English Place-name Society

Survey of English Place-Names

A county-by-county guide to the linguistic origins of England’s place-names – a project of the English Place-Name Society, founded 1923.

Charney Basset

Major Settlement in the Parish of Charney Basset

Historical Forms

  • Ceornei 821 BCS366 c.1200
  • Cernei 1086 DB
  • Cerneya 1220 Fees
  • Cerney 1241 Ass 1242–3 Fees
  • Cerneye 1322–3 ObAcc
  • Cherneye 1284 Ass 1379 Cl
  • Charneye 1284 Ass
  • Charney otherwise Cerney otherwise Cerney Basses and Weeks 1833 VCHiv,469
  • on cearninga gemære 958 (c. 1240) BCS 1028
  • cearna graf 959 (c. 1200) BCS 1047


The place is also referred to in the phrase on cearninga gemære 958 (c. 1240) BCS 1028, which means 'boundary of the people of Charney'.

This name is discussed in DEPN (s. n. Charn R) and in RN (73), but without recognition of the connection between the parish-name and the great prehistoric earthwork called Cherbury Camp in the N. of the parish, and without reference to the bounds of seven hides at Cernige n.d. (c. 1200) given in ClaudiusCix . The first el. of Charney is certainly a name Cern , probably of pre-English origin, but Ekwall mistakenly considers Cern to be another name for the Ock, and has some difficulty (v. RN xl) in explaining the existence of two OE names for the same comparatively short river. The bounds in ClaudiusCix (for which v. Pt 3) start at the Ock (eoccen ), in the S. of the parish, later running along þære lace þæ scyt wið cerenburhg westan . Cherbury Camp is cerenburhg , and the bounds also mention cerenforda , which must have been to the E. of the camp. Another relevant name is cearna graf 959 (c. 1200) BCS 1047, in the bounds of Longworth (v. grāf ), which must have been near the ford. It is thus clear that Cern is the name of the stream which rises on the W. boundary of Pusey and flows E. to Race Fm and S. and S.E. to the Ock. Ekwall (RN 73) thinks the name identical with Cerne and Char Do, which are to be derived from W carn 'rock, stones'.Charney means 'Cern island', second el. īeg , ēg . The parish is entirely surrounded by streams.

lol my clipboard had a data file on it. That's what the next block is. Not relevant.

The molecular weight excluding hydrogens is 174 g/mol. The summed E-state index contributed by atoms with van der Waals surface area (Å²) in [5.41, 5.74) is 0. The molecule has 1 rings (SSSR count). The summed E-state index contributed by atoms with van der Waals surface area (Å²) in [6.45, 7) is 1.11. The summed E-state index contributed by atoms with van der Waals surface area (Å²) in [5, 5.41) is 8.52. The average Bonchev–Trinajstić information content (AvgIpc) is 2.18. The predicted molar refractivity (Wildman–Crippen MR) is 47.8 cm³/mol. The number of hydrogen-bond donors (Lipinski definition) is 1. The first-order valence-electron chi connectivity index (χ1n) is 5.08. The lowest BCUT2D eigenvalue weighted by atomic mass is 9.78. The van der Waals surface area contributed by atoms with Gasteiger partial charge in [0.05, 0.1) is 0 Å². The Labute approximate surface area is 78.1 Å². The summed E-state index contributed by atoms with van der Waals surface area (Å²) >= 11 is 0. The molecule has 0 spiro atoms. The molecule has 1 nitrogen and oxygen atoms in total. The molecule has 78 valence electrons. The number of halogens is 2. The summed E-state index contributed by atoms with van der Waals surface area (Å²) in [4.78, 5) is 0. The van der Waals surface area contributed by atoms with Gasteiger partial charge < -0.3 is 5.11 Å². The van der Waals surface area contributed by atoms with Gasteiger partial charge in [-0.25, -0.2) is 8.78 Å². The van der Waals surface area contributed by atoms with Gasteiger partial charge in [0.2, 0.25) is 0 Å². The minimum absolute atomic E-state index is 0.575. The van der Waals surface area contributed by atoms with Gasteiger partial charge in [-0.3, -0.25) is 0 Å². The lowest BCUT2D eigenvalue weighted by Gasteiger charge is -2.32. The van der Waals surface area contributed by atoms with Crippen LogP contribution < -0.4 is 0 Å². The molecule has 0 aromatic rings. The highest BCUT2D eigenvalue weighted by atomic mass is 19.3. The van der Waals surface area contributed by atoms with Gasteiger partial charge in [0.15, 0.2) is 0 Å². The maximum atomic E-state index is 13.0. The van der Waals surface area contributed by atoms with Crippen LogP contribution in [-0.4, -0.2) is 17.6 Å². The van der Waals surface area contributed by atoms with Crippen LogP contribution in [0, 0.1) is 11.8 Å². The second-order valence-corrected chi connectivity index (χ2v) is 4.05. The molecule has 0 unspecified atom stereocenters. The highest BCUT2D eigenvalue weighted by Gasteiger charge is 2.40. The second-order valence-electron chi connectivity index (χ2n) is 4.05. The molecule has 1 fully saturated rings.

The bounds of BCS 1035, which records the grant of two hides æt Cern , run on cern at two points. The only land-unit whose bounds touch the stream described above at two separate points is the parish of Pusey, and it may be tentatively suggested that BCS 1035 refers to land in the north of Pusey, v. Pt 3.Abingdon (in whose cartulary the charter is preserved) owned two hides at Pusey in 1086.

The manor of Basses , later corrupted into Basset , was in origin a copyhold tenement of the Abbot of Abingdon's manor of Charney; v. VCH iv, 469. The name is presumably manorial in origin, though no record has been found of the family from which it is named.It belonged to people called Rokys in the 15th cent., when it first occurs in records. Weeks in the 1833 reference is presumably Charney Wick infra .